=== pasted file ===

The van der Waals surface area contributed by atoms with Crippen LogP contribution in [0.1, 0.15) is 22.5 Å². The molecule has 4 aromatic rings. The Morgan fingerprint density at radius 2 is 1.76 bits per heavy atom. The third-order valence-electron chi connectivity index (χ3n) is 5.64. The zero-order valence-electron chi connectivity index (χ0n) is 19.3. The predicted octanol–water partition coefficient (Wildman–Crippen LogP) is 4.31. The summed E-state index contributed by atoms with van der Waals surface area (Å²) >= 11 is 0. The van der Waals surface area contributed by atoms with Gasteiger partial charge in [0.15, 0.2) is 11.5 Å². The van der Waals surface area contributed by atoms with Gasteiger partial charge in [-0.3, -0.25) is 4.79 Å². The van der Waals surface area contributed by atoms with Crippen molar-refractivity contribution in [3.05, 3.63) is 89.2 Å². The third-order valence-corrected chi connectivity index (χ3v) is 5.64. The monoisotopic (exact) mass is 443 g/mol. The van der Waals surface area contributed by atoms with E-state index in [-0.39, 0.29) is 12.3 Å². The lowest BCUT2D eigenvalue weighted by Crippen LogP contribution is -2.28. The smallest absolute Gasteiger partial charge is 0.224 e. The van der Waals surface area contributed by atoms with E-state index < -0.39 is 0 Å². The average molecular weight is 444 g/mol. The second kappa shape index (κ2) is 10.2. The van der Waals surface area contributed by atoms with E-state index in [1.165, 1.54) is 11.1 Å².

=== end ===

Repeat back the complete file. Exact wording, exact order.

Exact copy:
The van der Waals surface area contributed by atoms with Crippen LogP contribution in [0.1, 0.15) is 22.5 Å². The molecule has 4 aromatic rings. The Morgan fingerprint density at radius 2 is 1.76 bits per heavy atom. The third-order valence-electron chi connectivity index (χ3n) is 5.64. The zero-order valence-electron chi connectivity index (χ0n) is 19.3. The predicted octanol–water partition coefficient (Wildman–Crippen LogP) is 4.31. The summed E-state index contributed by atoms with van der Waals surface area (Å²) >= 11 is 0. The van der Waals surface area contributed by atoms with Gasteiger partial charge in [0.15, 0.2) is 11.5 Å². The van der Waals surface area contributed by atoms with Gasteiger partial charge in [-0.3, -0.25) is 4.79 Å². The van der Waals surface area contributed by atoms with Crippen molar-refractivity contribution in [3.05, 3.63) is 89.2 Å². The third-order valence-corrected chi connectivity index (χ3v) is 5.64. The monoisotopic (exact) mass is 443 g/mol. The van der Waals surface area contributed by atoms with E-state index in [-0.39, 0.29) is 12.3 Å². The lowest BCUT2D eigenvalue weighted by Crippen LogP contribution is -2.28. The smallest absolute Gasteiger partial charge is 0.224 e. The van der Waals surface area contributed by atoms with E-state index < -0.39 is 0 Å². The average molecular weight is 444 g/mol. The second kappa shape index (κ2) is 10.2. The van der Waals surface area contributed by atoms with E-state index in [1.165, 1.54) is 11.1 Å².